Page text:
This second issue was significant. Actually the key factor in why our ArcGIS implementation with this client failed. On the surface ArcGIS seems so easy. Why build schema’s, find and clean data when it is so simple to simply publish from a spreadsheet; 5 minutes and we have a web map with a bunch of layers ready to go. Questions began to surface on what we were actually doing, particularly around data preparation. Our meetings increasingly became unproductive education/justification sessions, with questions like “Be honest, how many hours are you actually putting in here?”
Lesson learned 3: Education is ongoing. That is a given. Its a key area of value we bring to all our clients. We worked hard with this particular client around education. The fact we had to work so hard here should have raised some red flags on our end. In hindsight we should have seen this as an area of concern, maybe requesting more or different technical staff on their end to be involved.
ArcGIS Maps & Apps – Finding that “Pot of Gold”
With a plan in place, data prepared and published, and ArcGIS Online set up and configured, we move to the exciting part of any ArcGIS implementation; the maps and apps. This client described the “pot of gold” they thought ArcGIS could help them discover. Giving them new insight into their business and moving them ahead of their competition. We made a decision to publish a subset of their relational data to ArcGIS Online (they really wanted a live feed, but we wanted to demonstrate what their data looked like in a live ArcGIS application by first using a static dataset). Their pot of gold idea was quite unique and required a custom approach, which led to another question:
Challenge 5 – “Why can’t we just configure an app that fits our need and go?”
In a perfect world that would be true. We do not fully agree with Esri on their promotion of configure first. By default, we always look across the Esri maps and apps landscape for solutions which fit our clients needs. But there are many scenarios where a custom solution is required. That can be confusing to clients. This is not the first time we have heard: “We’ve spent all this money on our ArcGIS subscription and now you are telling me we have to spend more on a custom solution”. Now this can be serious challenge.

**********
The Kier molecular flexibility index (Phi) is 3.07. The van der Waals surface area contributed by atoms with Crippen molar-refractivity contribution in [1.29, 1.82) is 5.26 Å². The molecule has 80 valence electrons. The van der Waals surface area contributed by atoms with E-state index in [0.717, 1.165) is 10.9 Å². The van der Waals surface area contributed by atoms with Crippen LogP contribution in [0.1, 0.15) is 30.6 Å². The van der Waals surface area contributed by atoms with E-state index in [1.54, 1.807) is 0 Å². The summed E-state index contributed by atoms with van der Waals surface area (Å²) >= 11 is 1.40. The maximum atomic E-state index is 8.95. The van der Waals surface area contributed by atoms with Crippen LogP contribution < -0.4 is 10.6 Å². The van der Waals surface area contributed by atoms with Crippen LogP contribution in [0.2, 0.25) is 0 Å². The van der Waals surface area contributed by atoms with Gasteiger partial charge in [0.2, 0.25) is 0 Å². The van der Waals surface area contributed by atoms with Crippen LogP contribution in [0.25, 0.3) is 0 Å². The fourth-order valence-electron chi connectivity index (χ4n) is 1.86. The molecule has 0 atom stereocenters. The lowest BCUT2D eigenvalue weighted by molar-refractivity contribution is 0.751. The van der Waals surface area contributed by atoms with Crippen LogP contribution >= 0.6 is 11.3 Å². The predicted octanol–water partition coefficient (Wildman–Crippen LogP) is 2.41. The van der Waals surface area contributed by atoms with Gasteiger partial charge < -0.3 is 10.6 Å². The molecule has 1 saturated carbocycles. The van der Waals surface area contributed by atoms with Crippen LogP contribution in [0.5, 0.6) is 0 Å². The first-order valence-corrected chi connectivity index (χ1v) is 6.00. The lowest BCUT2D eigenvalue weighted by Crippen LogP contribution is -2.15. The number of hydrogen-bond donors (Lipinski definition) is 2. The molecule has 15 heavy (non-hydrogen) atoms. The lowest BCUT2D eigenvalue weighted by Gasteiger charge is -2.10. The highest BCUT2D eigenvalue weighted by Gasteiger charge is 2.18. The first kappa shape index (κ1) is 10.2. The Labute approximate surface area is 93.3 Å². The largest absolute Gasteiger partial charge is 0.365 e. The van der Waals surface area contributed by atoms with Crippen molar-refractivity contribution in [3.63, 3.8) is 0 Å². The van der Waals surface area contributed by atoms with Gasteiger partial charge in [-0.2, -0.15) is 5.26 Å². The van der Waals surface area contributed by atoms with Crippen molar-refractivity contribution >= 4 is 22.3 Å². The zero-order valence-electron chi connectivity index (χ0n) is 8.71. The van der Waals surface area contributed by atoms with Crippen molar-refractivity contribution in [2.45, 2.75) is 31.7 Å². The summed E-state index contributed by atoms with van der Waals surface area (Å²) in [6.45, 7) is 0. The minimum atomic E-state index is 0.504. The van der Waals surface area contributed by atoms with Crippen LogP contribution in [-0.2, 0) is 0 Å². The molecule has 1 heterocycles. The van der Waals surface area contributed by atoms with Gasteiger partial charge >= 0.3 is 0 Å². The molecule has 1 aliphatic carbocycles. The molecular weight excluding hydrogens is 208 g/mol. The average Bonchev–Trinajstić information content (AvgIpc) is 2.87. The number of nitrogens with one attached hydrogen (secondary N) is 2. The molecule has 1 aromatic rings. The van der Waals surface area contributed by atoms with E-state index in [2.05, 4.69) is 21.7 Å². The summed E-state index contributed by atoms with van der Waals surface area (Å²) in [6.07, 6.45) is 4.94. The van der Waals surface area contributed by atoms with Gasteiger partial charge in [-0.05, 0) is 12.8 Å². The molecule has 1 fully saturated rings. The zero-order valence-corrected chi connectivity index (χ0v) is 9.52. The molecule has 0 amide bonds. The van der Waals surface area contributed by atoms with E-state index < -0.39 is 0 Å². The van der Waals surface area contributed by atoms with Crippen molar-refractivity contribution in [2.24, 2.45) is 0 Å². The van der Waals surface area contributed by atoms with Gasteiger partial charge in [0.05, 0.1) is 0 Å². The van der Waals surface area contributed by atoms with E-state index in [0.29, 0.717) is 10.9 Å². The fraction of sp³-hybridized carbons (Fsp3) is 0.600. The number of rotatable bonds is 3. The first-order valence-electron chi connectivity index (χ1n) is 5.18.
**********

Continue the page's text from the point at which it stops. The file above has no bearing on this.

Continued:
Lesson learned 4: Upfront, if you believe a custom solution will be needed, emphasize that fact, and repeat it often.
Building trusting Relationships
We really enjoyed working with this client. They were applying ArcGIS in a commercial way, very nontraditional. We believe this type of implementation is the real opportunity and future of ArcGIS. But there are unique challenges, as we found. Where this implementation ultimately fell down was around understanding and trust. We worked very hard on putting in place a solid plan and placed much emphasis in ongoing education. But we failed to build a trusting relationship. We parted on good terms, and wish this client all future success.
As I mentioned at the start of this blog post, we learned much from this implementation. We suggest you too avoid shunning failure; be stronger and better for the knowledge you gleaned from the experience.
Matt Sheehan, WebMapSolutions.